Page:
Discipline

How can you stay on task as a remote worker?

Staying on task is no small feat, regardless of where you’re working. In fact, one of the oft-cited drawbacks of being in an office is the constant distractions that pull your focus. Nearby conversations and people interrupting you for “quick” questions can be the death knell for productivity. Some of the #remotechat answers serve as great inspiration for staying on task.

Start the Day Off Right

Do your most important task at the beginning of the day, or when you have the most energy. When you make a commitment to get this biggest, highest priority task out of the way, it’ll get done.

Don’t Multitask

Shannon says there are statistics saying that multi-tasking or task switching can cause productivity to drop by 40%! I can believe that. When I come up with something I know needs to get done, if I can’t do it in 5 minutes or less, I add it to a to-do list and save it for later.

Take a Break

Breaks are also helpful for staying on task, or getting creatively unblocked. I commonly go for a walk during lunch in the summertime, and it allows me to return to the office refreshed and recharged. As a bonus, if I’m spinning my wheels on a piece of problematic code or a design problem, stepping away and going for a walk, hike or run helps my brain focus on something else. Invariably during the activity, a solution (or many!) arrives in my head and I’m eager to return to the computer to try it out.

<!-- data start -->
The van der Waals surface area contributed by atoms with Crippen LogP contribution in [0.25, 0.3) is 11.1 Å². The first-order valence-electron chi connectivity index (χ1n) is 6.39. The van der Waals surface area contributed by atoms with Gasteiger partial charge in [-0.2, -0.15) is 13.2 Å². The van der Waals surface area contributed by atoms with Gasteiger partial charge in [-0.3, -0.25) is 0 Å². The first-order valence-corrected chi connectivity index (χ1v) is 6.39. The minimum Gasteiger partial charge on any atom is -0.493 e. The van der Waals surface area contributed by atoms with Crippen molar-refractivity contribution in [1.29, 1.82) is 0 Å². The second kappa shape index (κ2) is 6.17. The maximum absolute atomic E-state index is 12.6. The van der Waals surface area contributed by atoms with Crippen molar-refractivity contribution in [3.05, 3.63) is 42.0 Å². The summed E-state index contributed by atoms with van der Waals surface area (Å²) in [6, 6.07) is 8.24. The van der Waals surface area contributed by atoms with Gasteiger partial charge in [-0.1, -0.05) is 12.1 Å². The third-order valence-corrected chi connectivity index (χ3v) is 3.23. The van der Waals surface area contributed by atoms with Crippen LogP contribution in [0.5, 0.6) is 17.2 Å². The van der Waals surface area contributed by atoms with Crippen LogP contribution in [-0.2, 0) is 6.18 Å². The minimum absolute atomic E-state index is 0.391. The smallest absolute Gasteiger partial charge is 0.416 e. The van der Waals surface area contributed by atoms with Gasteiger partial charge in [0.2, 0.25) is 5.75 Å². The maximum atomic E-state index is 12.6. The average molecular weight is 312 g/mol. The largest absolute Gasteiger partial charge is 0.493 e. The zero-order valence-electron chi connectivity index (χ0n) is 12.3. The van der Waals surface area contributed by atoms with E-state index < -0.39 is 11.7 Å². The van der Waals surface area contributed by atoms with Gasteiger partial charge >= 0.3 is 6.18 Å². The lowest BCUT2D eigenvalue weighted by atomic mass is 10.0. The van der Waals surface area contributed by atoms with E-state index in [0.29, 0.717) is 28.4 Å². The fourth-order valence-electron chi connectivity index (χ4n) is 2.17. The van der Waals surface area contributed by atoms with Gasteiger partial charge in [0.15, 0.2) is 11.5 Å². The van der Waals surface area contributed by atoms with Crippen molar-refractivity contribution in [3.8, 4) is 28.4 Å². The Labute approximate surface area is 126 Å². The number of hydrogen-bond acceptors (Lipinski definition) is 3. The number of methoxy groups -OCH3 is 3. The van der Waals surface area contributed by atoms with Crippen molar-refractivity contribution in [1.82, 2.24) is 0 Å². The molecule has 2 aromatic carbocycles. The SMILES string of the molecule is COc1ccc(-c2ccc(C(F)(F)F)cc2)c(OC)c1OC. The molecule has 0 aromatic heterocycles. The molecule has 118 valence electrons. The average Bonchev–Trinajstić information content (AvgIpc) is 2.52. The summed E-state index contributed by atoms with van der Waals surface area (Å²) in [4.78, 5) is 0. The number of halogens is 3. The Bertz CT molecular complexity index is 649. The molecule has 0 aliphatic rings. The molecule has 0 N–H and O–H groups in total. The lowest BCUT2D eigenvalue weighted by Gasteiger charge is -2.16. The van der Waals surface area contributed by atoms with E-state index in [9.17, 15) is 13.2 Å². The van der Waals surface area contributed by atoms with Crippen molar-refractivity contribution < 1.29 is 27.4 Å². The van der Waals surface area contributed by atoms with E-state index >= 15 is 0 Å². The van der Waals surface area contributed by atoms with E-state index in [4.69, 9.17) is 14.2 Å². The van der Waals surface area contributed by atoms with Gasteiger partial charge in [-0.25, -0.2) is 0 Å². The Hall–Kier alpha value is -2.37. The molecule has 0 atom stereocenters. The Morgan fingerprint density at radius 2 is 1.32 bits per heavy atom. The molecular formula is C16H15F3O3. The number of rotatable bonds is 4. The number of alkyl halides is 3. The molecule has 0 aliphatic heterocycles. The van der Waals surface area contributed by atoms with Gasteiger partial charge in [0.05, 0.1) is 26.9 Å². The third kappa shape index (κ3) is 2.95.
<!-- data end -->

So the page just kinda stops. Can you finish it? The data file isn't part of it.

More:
Make a Plan

Plan out your day and make sure distractions will be held at bay. You can use something as simple as a Post-It note, or use an app that specializes in planning out your time. Allot a specific amount of time to each task and you’ll make sure each one gets the attention you think it deserves when you make your list. If you know there’ll be potential for distraction, like Katherine notes below, be proactive in planning focused time for yourself.

Turn Distractions Off

Carlie talks about a lot of ways of reducing distractions in her tweet, right down to what you’re listening to. After reading this, I ended up subscribing to brain.fm after a trial. Having something ambient, without lyrics, really helped me double down and focus. Couple that with putting your phone in airplane mode and/or turning off notifications on your phone and desktop, and you have a winning combination for a stretch of productive time.

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